Table of Contents
This section will be updated regularly with new tips. Note that all tips assume a right handed golf swing.
Top of Swing
For your body to move as tension-free as possible, you have to start in balance. To get set:
- Set your feet so the toes are pointing out to the side away from the ball.
- Push your hips back.
- Angle your spine forward - a short club has about a 30% angle away from the vertical.
- Flex your knees slightly.
- Position your weight in the middle of both feet - both side to side and front to back.
- Tilt your shoulders slightly to the right.
- Set the club correctly in your hands and then move the club face behind the ball.
Steps 2 and 3 set good posture. Step 4 and 5 give you stability. Step 6 makes sure your right side is lower than your left.
Ball position is determined by where the bottom of your swing is at impact. It is influenced by the
width of your stance but should be calculated relative to your upper body. As you increase the
width of your stance with longer clubs then the ball moves left of center to align with the weight transfer
to your front foot.
Here are some guidelines:
- Wedges - ball position depends on how much loft you want.
- 9 to 7 iron - ball position is under your nose.
- 6 and longer - ball position is under your left ear.
- woods - ball position under your left armpit.
- driver - ball position under the outside edge of your left shoulder.
If you turn incorrectly from the ball it is hard to turn correctly back to the ball.
Start your swing by rotating your shoulder plane at 90 degrees to your spine angle. Turn until
the left shoulder comes
in line with the ball, then STOP. A bigger shoulder turn will not help generate more power, only increase
the likelihood of moving off plane.
Your hips will have rotated about 50% of the amount the shoulders. Your hips do not shift,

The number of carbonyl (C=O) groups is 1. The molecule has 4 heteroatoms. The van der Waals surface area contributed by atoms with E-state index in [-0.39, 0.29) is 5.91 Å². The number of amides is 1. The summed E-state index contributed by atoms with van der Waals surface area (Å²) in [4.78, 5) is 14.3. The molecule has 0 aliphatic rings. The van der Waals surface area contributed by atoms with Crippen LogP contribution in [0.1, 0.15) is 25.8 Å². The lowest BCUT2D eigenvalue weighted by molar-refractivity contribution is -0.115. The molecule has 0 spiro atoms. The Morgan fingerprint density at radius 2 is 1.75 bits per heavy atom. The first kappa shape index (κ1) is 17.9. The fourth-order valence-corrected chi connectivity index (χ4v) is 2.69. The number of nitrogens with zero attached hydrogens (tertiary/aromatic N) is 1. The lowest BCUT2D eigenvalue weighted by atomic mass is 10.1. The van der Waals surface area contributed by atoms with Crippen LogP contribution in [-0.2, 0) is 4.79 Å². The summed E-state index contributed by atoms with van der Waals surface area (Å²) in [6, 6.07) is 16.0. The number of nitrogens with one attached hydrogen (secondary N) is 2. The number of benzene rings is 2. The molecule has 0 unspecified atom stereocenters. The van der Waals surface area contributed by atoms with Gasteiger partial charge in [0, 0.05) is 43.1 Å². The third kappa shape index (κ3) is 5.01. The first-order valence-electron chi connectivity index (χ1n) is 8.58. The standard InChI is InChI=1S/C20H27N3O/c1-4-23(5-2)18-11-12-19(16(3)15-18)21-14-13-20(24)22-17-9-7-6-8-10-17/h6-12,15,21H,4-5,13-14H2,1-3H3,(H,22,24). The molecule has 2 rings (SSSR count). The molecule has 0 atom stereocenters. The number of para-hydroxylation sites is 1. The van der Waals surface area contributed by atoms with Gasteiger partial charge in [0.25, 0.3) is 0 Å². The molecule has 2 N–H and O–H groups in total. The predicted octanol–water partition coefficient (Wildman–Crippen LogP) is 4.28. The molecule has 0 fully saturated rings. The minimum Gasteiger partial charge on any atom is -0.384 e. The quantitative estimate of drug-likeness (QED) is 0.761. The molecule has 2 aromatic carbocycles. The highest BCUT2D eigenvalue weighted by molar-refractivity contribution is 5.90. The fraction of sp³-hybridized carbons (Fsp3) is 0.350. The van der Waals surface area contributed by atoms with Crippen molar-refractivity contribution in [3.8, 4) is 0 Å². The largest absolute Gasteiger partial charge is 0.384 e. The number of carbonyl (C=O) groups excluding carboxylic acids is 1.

they stay centered under your shoulders.
There may be a very slight shift of the head to the right. But make sure it doesn't shift left
as this will result in a reverse weight shift caused by your left shoulder dropping which means
your spine is now no longer aligned.
Your weight stays on the inside of the right foot and slightly towards the heel. You should feel some
tension building in your right thigh as you turn.
Your left foot should remain on the ground with weight on the inside .
Your right knee should should remain flexed and absolutely quiet but your left knee should
move slightly to the right.
Your left arm should be relatively straight but relaxed, not rigid.
Your head remains level. Imagine a line across the top of your head parallel to the ground at setup,
the top of your head should remain exactly at that line all the way through the backswing. It may shift
to the right a bit but it should not move left.
Your shoulder plane is 90 degrees to your spine. When your left shoulder comes in line with the ball stop.
A bigger shoulder turn will not help you generate power/
Top of Swing
Being on plane at the top of the backswing means your arms and shoulders are working together
to create a swing that will help you get the ball in the air more consistently.
Your right forearm, right upper arm and spine are all in the same plane. This means your back is to the ball and your
right elbow is not sticking out.
The left wrist is flat or slight bent forward.
Your elbows and arms form a tight triangle with your chest.
Both legs have the same amount of bend as in your setup position.
Your right knee is still pointing directly forward (i.e. it hasn't moved).
Your weight is on the inside of the right foot and slightly towards the heel.
The club is pointing toward the sky - not the horizon (or lower!)
There's no tension in your upper body, your arms, or your grip, though you may feel a bit
of a stretch in your shoulders.
Your left heel is on the ground, lifting your left foot is a unnecessary motion that contributes
nothing to the speed of the club
Stop Your Slice by eliminating the Flying Elbow.
Some great players swing with their back elbow flying out, while others keep it tucked in, proving that itís
possible to hit great shots with either method. However, biomechanical studies indicate that a
flying elbow at the top of the back swing position favours a fade ball flight while a tucked
elbow promotes a draw.
If you struggle with slicing or have always wanted to develop a power-rich draw, then the back elbow
may hold the answer. Plus, when you let the back elbow fly, it has the tendency to raise the back shoulder
skyward, which almost always causes an over-the-top move during the downswing and an array of bad results.